PBMs Restrict Access to ADHD Medications

Pharmacy Benefit Managers (PBMs) are raking in the profits by severely curtailing access to ADHD medications. This must stop.

Meet a powerful player in the “How Can I Get my ADHD Medication” game: Pharmacy Benefit Managers (PBMs). Few consumers know about them. Yet, they represent a huge and growing factor in limiting access to the ADHD medications you need—especially at the price you used to pay.

Let’s say you’ve identified the medication and dose that works best for you or their child. This typically comes after costly trial and error. You just want to keep getting it—and get on with life! Maybe your prescribers and even your insurers do, too.

Enter PBMs. Most healthcare consumers have not heard of PBMs. But PBMs have heard of us. Beyond the issues with Concerta generics (Concerta archive at ADHD Roller Coaster). Beyond Adderall “shortages”. PBMs have been wreaking havoc with access to medications (especially brands) and affordability.  

This post explains a bit about how PBMs might be affecting your access to medications, especially brand medications. If you have concerns, please contact your U.S. congressional representative.

No need for a fancy essay. You can just write a short note and link to this post: “This issue is negatively affecting my family. Please pay attention.  PBMs Restrict Access to ADHD Medications”.

Why PBMs Take Center Stage Now

In all my coverage of medication issues since 2014,  I haven’t explained how PBMs factor in. Two reasons: Their power has mushroomed only in the last few years, and their role remained hazy to me, especially as so many related factors were shifting:

  • For example, CVS being allowed to purchase Aetna, which created an 800-pound gorilla.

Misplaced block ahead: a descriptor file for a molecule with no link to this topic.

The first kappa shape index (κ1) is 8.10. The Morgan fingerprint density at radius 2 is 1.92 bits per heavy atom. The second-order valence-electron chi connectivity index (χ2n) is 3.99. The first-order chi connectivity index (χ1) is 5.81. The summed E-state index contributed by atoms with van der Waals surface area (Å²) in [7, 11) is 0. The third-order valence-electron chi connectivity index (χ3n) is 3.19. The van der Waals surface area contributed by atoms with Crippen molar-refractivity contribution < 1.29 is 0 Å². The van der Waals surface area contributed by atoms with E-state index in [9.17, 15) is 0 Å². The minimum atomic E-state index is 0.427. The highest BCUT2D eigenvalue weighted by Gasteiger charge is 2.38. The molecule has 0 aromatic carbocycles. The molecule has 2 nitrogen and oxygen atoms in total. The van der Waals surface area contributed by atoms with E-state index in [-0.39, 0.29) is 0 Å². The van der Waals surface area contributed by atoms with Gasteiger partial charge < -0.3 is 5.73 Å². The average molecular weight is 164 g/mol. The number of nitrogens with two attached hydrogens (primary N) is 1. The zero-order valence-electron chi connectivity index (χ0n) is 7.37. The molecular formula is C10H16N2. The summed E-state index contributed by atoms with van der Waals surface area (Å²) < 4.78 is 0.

• For example, the 2017 White House administration appointing an FDA chief that overrode scientists’ concerns in approving generics for complex-delivery system medications, including Concerta’s
  • So many factors to tease out.

Finally, my search for reliable expertise on PBMs, especially as they might be affecting the ADHD community, ended last week.  I share an excerpt from a respected ADHD expert’s newspaper guest opinion and a link below. This coincided with a Congressional investigation.

Not New But Growing More Egregious

Many industry observers have viewed with growing concern, over many years: PBMs are making a killing, and there seems no end in sight. (A congressional investigation in May 2023 has been looking into it. Details at the end of this post.)

Things started heating up in 2017. Again, this coincided with the worrisome-for-consumers CVS-Aetna mega-merger and the clown car of Concerta generics.

Also in 2017, Bloomberg reported on PBMs downplaying profit margins (Drug Middlemen Have Slim Profit Margins: Just Ask Them).  That’s behind a paywall, so here is Fierce Healthcare take on Bloomberg‘s report : Facing Criticism, PBMs May Be Downplaying Profit Margins.


CVS, Express Scripts and OptumRx had operating-profit margins last year of 4-7%, which are significantly below the 16% average among S&P 500 companies, Bloomberg reported. That’s because they may be booking revenue in a way that shows lower margins.